Monday, November 13, 2006

Mentally Handi-capped?

Once a month I get paid to watch college sports on TV. That probably sounds fun for many but I'm not the biggest college sports fan (or a fan of watching any sport on TV). What is fun is that while watching these sports I hang out with a 20-year old (not sharing his name) who is mentally handi-capped. I use that term "mentally handi-capped" knowing that he is far from such a description.

In his room, stands a sort of prom picture with a girl and him embracing each other. Of course being the tease that I am, I comment with: "Oooh I saw a picture of you and a girl." In his somewhat contemplative loud voice he responds, "Yeah...that's Sara (not real name). I liked her a lot. She like me lot." I continue, "Oh yeah? Ooooh." And then he throws me into a new world. He responds, "She died earlier this summer." I pause with an internal regret for ever bringing her up. But I decided to keep going in humaness: "Oh. Does that make you sad?" Reponse: "Hmm...yeah, but I liked her a lot. And she liked me a lot. We really liked each other."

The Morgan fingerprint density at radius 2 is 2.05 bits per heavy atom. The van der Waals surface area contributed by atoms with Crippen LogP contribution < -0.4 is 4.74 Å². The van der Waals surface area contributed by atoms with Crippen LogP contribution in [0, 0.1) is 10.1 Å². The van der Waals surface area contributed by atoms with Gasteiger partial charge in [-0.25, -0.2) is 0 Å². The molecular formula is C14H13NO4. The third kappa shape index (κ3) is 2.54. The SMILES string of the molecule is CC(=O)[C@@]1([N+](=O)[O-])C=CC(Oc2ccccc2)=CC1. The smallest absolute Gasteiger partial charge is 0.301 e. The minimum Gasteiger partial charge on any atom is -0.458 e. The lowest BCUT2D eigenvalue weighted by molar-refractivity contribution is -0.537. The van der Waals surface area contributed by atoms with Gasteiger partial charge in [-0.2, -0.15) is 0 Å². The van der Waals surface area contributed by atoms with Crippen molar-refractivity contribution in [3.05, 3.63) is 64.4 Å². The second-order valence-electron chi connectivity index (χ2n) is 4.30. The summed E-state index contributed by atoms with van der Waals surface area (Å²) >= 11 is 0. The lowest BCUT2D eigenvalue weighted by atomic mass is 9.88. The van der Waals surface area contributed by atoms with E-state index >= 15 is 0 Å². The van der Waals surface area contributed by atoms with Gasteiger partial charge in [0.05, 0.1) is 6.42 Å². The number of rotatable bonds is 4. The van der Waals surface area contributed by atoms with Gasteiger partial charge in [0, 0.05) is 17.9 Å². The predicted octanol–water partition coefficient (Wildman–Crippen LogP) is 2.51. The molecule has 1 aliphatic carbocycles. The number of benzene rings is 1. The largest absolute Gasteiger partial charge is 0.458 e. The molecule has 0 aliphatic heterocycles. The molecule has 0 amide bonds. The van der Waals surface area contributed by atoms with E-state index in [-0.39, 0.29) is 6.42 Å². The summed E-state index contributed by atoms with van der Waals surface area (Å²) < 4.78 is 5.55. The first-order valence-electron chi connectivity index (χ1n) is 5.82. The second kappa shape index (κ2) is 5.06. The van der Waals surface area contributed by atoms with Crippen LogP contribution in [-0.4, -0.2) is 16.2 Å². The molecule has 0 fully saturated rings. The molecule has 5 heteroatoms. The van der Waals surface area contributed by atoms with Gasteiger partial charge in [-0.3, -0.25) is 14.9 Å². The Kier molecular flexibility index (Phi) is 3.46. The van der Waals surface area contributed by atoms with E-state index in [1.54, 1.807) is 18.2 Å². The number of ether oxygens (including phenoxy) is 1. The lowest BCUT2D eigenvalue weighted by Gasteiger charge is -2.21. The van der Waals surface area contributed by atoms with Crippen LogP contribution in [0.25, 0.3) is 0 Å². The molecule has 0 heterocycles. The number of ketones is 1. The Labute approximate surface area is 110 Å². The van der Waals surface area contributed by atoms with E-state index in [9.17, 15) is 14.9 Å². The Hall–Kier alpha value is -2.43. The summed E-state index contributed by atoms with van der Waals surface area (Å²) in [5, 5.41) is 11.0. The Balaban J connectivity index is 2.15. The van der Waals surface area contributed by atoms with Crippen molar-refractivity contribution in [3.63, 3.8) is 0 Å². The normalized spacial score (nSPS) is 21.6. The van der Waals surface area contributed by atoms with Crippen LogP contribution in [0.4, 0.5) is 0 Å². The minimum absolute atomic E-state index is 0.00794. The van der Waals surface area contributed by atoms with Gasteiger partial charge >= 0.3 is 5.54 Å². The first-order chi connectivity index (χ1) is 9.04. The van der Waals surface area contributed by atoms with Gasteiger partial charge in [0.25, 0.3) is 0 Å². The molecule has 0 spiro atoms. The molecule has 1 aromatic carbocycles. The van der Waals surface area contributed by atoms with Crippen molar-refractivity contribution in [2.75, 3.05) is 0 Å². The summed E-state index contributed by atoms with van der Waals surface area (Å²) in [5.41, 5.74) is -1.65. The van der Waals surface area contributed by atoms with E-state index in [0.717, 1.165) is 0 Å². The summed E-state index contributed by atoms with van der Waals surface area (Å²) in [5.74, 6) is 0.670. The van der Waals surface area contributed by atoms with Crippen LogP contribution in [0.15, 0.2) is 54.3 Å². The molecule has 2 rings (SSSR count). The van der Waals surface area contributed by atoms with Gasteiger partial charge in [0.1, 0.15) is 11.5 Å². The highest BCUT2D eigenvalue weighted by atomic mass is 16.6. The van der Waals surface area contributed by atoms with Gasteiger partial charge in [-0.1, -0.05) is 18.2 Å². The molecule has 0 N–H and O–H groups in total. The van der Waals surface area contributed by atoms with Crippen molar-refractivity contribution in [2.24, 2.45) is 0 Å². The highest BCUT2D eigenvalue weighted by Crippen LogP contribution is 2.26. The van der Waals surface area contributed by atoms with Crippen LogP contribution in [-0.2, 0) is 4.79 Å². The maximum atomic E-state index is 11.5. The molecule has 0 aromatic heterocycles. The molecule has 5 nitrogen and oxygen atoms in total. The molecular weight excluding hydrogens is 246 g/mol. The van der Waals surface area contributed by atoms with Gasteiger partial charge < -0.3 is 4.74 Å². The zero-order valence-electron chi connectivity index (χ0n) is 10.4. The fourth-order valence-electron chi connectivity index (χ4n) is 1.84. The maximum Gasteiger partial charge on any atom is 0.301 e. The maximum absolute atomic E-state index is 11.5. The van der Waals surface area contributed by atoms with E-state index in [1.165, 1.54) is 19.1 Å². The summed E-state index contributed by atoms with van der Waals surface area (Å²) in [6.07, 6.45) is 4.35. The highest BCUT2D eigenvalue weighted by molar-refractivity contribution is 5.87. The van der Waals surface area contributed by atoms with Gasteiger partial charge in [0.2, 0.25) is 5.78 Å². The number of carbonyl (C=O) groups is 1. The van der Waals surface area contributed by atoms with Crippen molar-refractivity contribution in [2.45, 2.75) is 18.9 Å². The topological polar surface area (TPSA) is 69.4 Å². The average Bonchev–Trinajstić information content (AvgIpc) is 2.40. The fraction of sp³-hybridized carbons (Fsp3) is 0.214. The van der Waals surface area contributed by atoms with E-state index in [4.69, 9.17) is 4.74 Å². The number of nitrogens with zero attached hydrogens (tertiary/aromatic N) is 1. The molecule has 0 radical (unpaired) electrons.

There joy together was more important than his sadness for her death. He granted an illumination that I have been to selfish to truly consider. He taught me a little of what it means to love and be human. In his world, death is not all that odd. People die. In our world, we are obsessed with making sure people live as long as our machines can provide life. How would we live with each other if we realized that the people in front of us could die tomorrow or even today? I don't know how to answer this, because my Western influence draws me to label the question morbid and dismiss it. It's not morbid. It's human life. I think we would care for each other with a stronger love if we accepted that we are human; not immortal. Perhaps we would enjoy each other.

Just a thought I have been recently called to ponder: To enjoy each other is to enjoy God.

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